It matters not that this young man’s death was due to accident. He, nevertheless, died in the line of duty. Over yonder in those submarine infested waters the vessel upon which he served, kept watch and ward. By night and by day it ploughed the sea in search of those serpents of the ocean which a cruel enemy have used not for legit[i]mate warfare, to war against vessels that are armed, but to sink merchant ships, food ships and even hospital ships. Not to make war against armed men but to take the lives of non-combatants, women and children.
He was a volunteer. He was not asked or urged to take upon himself the hazard of this work. He elected to do it. Only duty called and he obeyed. Only conscience beckoned and he responded.
No finer epitaph could be written than that he died in the line of duty. He gave his life not only for his country, but in defense of the freedom of the seas, in defense of the men who sail them, in defense of the women and children who go upon them and in defense of International Law and Civilization.
Had he lived to be as old as the oldest of us here today what more could he have done?
A man’s work and his influence is not measured by years. It is measured by his acts, by his deeds, by his sacrifices. A life in which there have been no sacrifices is a life without influence and a life without great results. This young man has made the supreme sacrifice. The influence of his life with therefor[e] live on and on. It will live forever.
Already many other young men who have gone out from their comfortable homes as soldiers or sailors have made the same sacrifice for us. Some have died of disease or of accidents while a good many more have died fighting on a foreign soil. They are either sleeping beneath the sod of France or have come back cold and silent, to be interred at their homes. In all human probability thousands more of our boys will meet the same fate before this terrible war has ended.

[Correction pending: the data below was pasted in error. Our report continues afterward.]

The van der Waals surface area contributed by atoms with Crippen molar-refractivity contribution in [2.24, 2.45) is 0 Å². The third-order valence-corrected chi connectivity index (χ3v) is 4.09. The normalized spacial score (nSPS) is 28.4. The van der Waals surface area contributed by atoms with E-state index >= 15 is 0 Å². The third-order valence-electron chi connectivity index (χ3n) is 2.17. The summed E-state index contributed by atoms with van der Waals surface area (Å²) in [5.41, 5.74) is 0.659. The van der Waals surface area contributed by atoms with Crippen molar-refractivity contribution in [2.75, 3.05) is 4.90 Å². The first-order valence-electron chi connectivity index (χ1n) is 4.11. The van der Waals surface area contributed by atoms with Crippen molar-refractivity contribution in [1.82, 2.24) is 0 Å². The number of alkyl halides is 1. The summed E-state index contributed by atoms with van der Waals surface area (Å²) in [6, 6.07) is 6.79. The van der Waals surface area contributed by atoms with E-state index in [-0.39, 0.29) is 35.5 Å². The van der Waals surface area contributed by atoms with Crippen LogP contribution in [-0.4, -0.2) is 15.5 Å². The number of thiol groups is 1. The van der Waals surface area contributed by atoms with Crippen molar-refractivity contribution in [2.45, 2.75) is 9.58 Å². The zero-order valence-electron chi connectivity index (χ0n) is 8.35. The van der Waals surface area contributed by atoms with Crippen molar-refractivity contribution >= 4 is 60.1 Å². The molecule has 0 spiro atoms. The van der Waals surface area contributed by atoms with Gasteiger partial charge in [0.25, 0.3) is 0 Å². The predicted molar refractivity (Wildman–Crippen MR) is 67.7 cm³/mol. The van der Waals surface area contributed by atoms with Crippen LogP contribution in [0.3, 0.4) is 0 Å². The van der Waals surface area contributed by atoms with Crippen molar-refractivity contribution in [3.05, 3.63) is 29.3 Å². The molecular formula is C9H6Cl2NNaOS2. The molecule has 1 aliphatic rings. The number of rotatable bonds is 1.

It is all very well that we come here today to honor the memory of this young man. It will be well for us to pay similar honors to those others who may come back to us clothed in the habiliments of death, but that is not enough.
Let us here and now pledge [to] consecrate ourselves to the task that lies ahead of us. Let us pledge anew our loyalty to the nation, our fealty to the flag and above all undying and unwavering support of the millions of men we are arming for the fray.
Let us here and now pledge if necessary our last dollar, our last ounce of energy and all the courage and patience we possess and renew our determination that the cause in which this young man gave his life shall not be lost. Let us swear upon the altar of his sacrifice that he shall not have died in vain. He died that this country may remain free; that Democracy, the right of the people to govern themselves, shall not perish from the earth; that women and children, in future years, shall not be murdered by barbarians either on land or on the high seas. Unless we are willing to bear the burden to the end and fight this horrible Beast of Frightfulness until it is dead, then we have committed an unpardonable crime in sending this young man to his death.
Words, upon such an occasion as this and in times like these to not count for much. Silence is, indeed, more eloquent than any words that can be uttered.
It seems to me that the speech made by General John J. Pershing, when he visited the tomb of LaFayette, in France, was the most impressive one that has been made since this war began. When our general carried to the tomb of the great Frenchman to whom we are so much indebted for the liberties we enjoy a simple wreath, he laid it on the grave and, removing his soldier’s cap, simply said: “LaFayette, we are here.”
That meant that America had come at last to France to repay the debt of gratitude which we owed that nation for its timely assistance in our hour of peril nearly a century and a half ago. So, today, let us say to the lifeless body of this young man: “Cecil Hall, we are here,” and let us mean as Pershing meant, that we stand ready to repay the debt of gratitude we owe to him for the sacrifice he has made for us.
Cecil Smith Hall